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Tag Archives: Haiti

Aid Watch Rerun: Nobody wants your old shoes: How not to help in Haiti

NOTE FROM THE EDITORS: Over the holidays, we’ll be publishing reruns of some of our posts from the first 2 years of Aid Watch. This post originally ran a week after the Haiti earthquake, on January 16, 2010.

The following post is by Alanna Shaikh. Alanna is a global health professional who blogs at UN Dispatch and Blood and Milk.

Don’t donate goods. Donating stuff instead of money is a serious problem…

Posted in Aid policies and approaches, Disaster relief | Also tagged 1 Comment

The Haiti we don’t see

Haiti is not always and all the time earthquakes, hurricanes, deforestation, misery, rape, corruption, kidnappings, poverty, garbage, violence, gangs, wasted aid, cholera, election fraud, dirty water, orphans and amputees.

These pictures, the result of an NGO-funded collaboration between a Canadian photojournalist and 22 Haitian teenagers living in Jacmel and Croix des Bouquets, are a beautiful reminder that Haiti is also babies with chickens, landscapes, going to school, solitude, hair-dos and cookouts. Via Linda Raftree, blogging at Wait…What?

Posted in Stereotypes | Also tagged 3 Comments

Wyclef Jean for Prez?

In a world where being an actor, a rock star, or sex video vixen is sufficient qualification for people to sit up and pay attention to your ideas about how to solve world poverty, it comes as no great shock that Wyclef Jean has decided to run for President of Haiti. Herewith, we attempt two arguments in favor of the former Fugees frontman’s candidacy, and two against.

In Favor:

  1. Wyclef Jean demonstrated his impressive

Posted in Badvocacy and celebs | Also tagged 6 Comments

The lure of starting from scratch

It is an acknowledged national characteristic that Americans believe in self-reinvention. One of our founding myths—inspired by the once unexplored and sparsely populated expanse of the North American continent—is the idea that you can head out of town, leave the encumbrances of the past behind, and start over in a new, unspoiled place.

What would happen if we brought this sensibility to development plans for poorer, more crowded nations? What if we already do?

The…

Posted in Grand plans and aid targets, Maps | Also tagged 31 Comments

Is it easier to start an NGO than a business in Haiti?

From today’s NYT:

Alain Armand, 36, a Haitian-American lawyer from Fort Lauderdale, Fla., who is now trying to open several businesses here in Port-au-Prince, the capital, including a bed and breakfast.

Trying is the operative word, he said: “It costs $3,000, and it takes at least three months to get incorporated. There is no organized structure in which we, outsiders to NGO-land, can operate.”

Meanwhile, one list for Haiti lists 822 NGOs operating.

Posted in Entrepreneurship | 13 Comments

Of mangos and plastic crates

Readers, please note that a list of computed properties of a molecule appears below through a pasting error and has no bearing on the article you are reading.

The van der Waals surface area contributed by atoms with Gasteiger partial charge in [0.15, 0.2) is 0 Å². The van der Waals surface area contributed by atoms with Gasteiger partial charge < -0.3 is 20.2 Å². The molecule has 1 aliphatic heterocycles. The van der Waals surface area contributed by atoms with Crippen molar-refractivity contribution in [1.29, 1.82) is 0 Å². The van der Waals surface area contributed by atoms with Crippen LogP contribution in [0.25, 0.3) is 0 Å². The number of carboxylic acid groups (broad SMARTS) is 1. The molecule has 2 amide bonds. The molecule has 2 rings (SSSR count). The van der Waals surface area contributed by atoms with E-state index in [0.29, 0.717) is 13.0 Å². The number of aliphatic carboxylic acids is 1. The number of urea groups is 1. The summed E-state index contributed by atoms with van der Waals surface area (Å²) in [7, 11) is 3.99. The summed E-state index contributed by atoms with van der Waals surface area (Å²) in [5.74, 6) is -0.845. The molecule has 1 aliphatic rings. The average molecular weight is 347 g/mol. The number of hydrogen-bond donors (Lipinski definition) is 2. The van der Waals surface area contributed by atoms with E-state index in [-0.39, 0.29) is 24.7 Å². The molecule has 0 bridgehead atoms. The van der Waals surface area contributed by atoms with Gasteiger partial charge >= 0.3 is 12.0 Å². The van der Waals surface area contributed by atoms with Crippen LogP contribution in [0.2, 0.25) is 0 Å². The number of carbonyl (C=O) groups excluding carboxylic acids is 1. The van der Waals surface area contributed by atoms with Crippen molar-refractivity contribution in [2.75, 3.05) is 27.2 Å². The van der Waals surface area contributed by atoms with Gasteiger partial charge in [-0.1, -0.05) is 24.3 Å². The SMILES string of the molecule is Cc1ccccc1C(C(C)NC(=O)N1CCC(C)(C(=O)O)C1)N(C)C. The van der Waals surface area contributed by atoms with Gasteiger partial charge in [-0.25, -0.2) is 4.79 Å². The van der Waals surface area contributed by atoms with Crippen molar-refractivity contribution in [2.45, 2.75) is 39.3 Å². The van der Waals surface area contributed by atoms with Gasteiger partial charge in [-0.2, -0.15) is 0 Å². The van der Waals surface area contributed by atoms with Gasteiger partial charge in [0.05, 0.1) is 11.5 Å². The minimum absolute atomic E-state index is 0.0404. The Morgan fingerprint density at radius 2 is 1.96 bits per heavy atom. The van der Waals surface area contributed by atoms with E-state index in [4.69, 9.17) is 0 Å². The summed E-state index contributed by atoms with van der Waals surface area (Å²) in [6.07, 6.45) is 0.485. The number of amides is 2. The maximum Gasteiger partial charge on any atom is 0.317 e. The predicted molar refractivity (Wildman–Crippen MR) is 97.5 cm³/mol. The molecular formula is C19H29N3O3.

Sometimes the things that keep people in poverty seem so small and so insignificant, and the remedies seem so simple, that it’s hard for people from rich countries to understand why they remain impoverished.

Jelen, a Haitian farmer living on about $2 a day, can’t get enough water to her mango trees, even though there is a river just beside her property. She needs a simple canal dug from the river to irrigate her…

Posted in Aid policies and approaches, Disaster relief, Trade | Also tagged 15 Comments

Are aid donors now running Haiti?

This post is written by Daniel Altman

Who will determine Haiti’s future?  Probably not the Haitians.  With aid groups enlarging their presence on the ground and foreign governments exercising control through their wallets, Haiti’s future may be out of the hands of the Haitians for years to come.

Nowhere is this clearer than in the recently convened Interim Committee for the Reconstruction of Haiti (CIRH), which will set the nation’s priorities during an 18-month state…

Posted in Aid policies and approaches, Disaster relief | Also tagged , , , 15 Comments

Who is best qualified to help Haiti? Why not the Haitian diaspora?

Toronto Globe and Mail columist Margaret Wente:

Who can offer the most help to the desperate children of Haiti? Is it Bill Clinton, Jeffrey Sachs, the World Bank or the UN? Is it the many experts who are calling for a Marshall Plan to “fix” Haiti once and for all, or the donor nations that have pledged billions for the task?

Personally, I would choose people like Eric and Nicole Pauyo. The Haitian-Canadian couple,

Posted in Disaster relief, In the news | Also tagged , , , , , 7 Comments

Analyzing We are the World for Haiti as a Music Critic and Aid Critic

Even aid critics have their sentimental side. I confess I was genuinely moved watching this video, which has been viewed more than 13 million times on YouTube. The video is very inspiring and well done. It made me let myself go and be carried along by the idealism and hope.

Unfortunately, my kids would like to point out that I also get sentimental listening to Scorpions’ “There’s No One Like You” , so  I may not be the best…

Posted in Badvocacy and celebs, Satire and parodies | Also tagged , , 10 Comments

TWOFER: Here’s how Haitians can rescue the US from its budget crisis and save themselves

In 2001, I published an obscure paper that concluded “Econometric tests and fiscal solvency accounting confirm the important role of growth in debt crises.” Based on this, I can now say that Haitians can rescue the US from an impending budget crisis. The crisis is already severe, with previously unthinkable warnings that US government bonds might lose their AAA rating.

What does this have to do with Haitians? Here’s the longer, more technical version…

Posted in Academic research, Migration | Also tagged , , 16 Comments